This post is written by Lindsay, one of our awesome teen volunteers at the Bainbridge Island Library.

In our media, members of the gay, transgender and genderqueer community are shown very rarely as people we can relate to. The identity of “gay” seems to hold its own stereotype- as if a person who is gay has to fit into a certain ideal of what the media and society thinks gay people should be, how they should dress and represent themselves. Transgender people or someone of the genderqueer community are thought to be weird or strange because they are breaking society’s rules. Seeing these often-false stereotypes is especially destructive for youth and young adults because, let's face it, being a teenager in the 21st century isn’t exactly easy, and finding out who you are in the midst of all these stereotypes is hard enough without being part of the LGBT+ community, something that unfortunately sets you apart from many of your peers. These books not only explore the idea of being queer, but offer a strange comfort when you realize that other people are experiencing the same things you are, and that they care enough to publish a book about it.
 

I am J by Chris Beam J is in the process of becoming a boy. He was born a girl, and he has no support from his family or friends. After meeting a girl who believes he is a boy, J realizes that there are people in his life who are willing to encourage him to go through his transformation. His downfall comes when he is deserted by his best friend, whom he trusted more than anyone. After several upsetting experiences, J realizes that to become the person he was supposed to be, he has to persevere and hold on to whatever encouragement he can find. This is an inspiring story about standing up for yourself and learning how to find your own path.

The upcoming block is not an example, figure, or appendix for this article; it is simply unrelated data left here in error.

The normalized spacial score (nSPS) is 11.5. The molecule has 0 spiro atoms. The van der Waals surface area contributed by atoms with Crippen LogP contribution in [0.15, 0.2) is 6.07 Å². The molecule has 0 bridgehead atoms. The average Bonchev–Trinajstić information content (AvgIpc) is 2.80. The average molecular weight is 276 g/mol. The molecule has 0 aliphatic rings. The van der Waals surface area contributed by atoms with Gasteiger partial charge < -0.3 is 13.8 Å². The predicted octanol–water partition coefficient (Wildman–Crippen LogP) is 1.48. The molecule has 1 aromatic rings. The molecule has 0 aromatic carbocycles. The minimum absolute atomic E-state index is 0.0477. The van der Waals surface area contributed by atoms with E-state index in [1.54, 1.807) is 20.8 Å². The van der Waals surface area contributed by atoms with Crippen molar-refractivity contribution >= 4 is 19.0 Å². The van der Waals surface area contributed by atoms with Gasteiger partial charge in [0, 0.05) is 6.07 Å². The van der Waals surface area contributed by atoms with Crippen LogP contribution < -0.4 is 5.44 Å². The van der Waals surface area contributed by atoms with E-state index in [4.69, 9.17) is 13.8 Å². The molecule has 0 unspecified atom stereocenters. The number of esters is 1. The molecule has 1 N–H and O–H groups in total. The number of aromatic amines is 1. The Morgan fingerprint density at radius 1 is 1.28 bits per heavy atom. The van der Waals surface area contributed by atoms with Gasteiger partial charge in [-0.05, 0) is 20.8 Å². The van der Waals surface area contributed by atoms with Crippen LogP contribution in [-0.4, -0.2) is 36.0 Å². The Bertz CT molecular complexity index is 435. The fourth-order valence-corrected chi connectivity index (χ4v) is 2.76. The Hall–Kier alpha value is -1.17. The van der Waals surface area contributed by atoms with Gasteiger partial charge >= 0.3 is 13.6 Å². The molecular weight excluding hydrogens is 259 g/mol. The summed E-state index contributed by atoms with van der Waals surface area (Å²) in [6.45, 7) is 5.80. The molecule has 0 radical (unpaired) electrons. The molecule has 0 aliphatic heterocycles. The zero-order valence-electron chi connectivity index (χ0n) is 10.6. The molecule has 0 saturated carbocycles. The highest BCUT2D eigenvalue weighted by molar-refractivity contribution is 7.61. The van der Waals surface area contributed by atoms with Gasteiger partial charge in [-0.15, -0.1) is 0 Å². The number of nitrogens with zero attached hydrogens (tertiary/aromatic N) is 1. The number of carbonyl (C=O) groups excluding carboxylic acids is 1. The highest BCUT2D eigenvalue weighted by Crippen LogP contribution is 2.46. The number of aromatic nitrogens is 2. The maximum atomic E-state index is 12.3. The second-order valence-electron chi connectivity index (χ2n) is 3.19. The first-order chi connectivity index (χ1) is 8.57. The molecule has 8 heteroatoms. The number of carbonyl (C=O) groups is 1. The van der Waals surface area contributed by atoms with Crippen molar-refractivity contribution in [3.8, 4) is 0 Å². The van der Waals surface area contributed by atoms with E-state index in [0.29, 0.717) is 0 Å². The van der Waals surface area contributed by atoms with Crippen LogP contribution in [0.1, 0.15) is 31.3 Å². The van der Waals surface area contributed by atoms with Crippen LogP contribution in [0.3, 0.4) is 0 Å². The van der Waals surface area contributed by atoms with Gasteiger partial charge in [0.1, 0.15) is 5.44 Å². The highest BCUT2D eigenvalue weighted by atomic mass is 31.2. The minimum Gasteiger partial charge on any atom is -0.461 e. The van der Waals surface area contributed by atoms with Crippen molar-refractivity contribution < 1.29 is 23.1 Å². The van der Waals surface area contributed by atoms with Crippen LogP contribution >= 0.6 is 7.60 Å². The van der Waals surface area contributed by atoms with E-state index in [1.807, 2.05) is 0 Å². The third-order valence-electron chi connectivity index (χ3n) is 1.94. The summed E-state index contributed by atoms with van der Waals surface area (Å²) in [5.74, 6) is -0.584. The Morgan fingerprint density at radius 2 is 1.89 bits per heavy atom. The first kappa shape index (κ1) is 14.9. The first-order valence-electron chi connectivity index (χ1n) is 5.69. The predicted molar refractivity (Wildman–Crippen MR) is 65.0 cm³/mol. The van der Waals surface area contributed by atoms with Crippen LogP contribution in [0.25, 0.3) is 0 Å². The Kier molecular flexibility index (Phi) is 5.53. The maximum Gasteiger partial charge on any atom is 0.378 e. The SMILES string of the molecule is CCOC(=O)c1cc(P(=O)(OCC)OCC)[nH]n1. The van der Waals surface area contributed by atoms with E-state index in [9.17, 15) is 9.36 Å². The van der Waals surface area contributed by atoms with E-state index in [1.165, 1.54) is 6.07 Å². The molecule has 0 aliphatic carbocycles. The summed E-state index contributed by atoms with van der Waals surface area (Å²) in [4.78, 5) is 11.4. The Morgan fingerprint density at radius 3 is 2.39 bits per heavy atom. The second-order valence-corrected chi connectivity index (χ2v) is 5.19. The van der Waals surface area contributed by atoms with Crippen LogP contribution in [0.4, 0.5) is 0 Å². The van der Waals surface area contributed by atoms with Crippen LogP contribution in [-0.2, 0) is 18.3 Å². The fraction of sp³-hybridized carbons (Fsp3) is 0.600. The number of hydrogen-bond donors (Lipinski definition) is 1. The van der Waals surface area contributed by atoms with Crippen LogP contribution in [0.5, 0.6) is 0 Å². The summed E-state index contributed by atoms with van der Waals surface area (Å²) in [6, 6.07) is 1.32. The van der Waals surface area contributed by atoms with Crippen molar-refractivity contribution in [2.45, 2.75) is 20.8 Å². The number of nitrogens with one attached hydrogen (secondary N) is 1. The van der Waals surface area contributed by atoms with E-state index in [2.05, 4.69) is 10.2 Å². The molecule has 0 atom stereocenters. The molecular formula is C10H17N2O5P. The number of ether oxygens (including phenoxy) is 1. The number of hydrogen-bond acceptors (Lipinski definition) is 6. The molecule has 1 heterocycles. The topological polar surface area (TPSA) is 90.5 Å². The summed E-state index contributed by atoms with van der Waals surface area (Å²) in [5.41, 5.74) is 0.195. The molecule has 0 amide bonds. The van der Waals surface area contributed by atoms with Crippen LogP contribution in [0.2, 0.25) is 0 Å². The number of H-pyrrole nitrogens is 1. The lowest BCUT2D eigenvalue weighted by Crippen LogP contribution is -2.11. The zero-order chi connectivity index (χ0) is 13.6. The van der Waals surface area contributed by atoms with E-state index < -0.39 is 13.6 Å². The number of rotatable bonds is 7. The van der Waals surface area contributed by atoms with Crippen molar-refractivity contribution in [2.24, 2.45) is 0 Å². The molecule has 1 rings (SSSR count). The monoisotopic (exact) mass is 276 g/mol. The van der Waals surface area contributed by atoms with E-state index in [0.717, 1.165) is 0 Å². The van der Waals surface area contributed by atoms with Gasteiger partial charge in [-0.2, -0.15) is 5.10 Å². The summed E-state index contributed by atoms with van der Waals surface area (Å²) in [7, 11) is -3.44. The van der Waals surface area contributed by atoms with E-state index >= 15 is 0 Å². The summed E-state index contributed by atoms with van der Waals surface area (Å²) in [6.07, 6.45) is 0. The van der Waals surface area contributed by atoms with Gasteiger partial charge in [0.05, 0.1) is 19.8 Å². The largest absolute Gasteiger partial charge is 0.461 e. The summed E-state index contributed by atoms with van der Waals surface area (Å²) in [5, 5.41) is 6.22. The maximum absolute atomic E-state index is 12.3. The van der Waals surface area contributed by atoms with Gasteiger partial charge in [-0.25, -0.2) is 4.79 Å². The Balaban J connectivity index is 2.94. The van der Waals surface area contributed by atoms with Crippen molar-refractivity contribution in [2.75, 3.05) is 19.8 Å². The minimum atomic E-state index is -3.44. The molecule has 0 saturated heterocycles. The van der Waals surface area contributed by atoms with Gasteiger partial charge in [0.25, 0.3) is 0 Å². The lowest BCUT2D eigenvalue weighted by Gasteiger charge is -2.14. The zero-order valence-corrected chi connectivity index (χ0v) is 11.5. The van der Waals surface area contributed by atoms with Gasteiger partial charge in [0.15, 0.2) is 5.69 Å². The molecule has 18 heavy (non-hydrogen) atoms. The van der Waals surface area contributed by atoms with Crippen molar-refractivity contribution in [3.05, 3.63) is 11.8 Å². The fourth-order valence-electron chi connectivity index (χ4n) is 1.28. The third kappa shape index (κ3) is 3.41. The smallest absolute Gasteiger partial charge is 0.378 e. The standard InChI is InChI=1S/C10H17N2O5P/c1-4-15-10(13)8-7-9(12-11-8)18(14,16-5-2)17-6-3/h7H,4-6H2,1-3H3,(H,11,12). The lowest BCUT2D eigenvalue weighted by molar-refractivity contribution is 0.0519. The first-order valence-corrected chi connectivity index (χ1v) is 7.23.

This Book is Gay by James Dawson This is a very funny book on a serious topic. I covers being gay, lesbian, transgender, questioning, genderqueer and pretty much everything else on the queer spectrum. James Dawson talks about his experience growing up on the gay spectrum and how he coped. He also gives tips and ideas on how to come out, how to defeat stereotypes and how to find your identity.

 

Being Emily by Rachel Gold This is another book about a transgender youth’s struggle. Emily was born Christopher, and until she meets Natalie and the new school therapist, she thinks she has no chance of being who her mind is telling her to be. Her outsides don’t match her insides and she feels like she was born in the wrong body. This is an amazing and comforting story and several reviews on Goodreads claim they read the book in less than a day.

 

 

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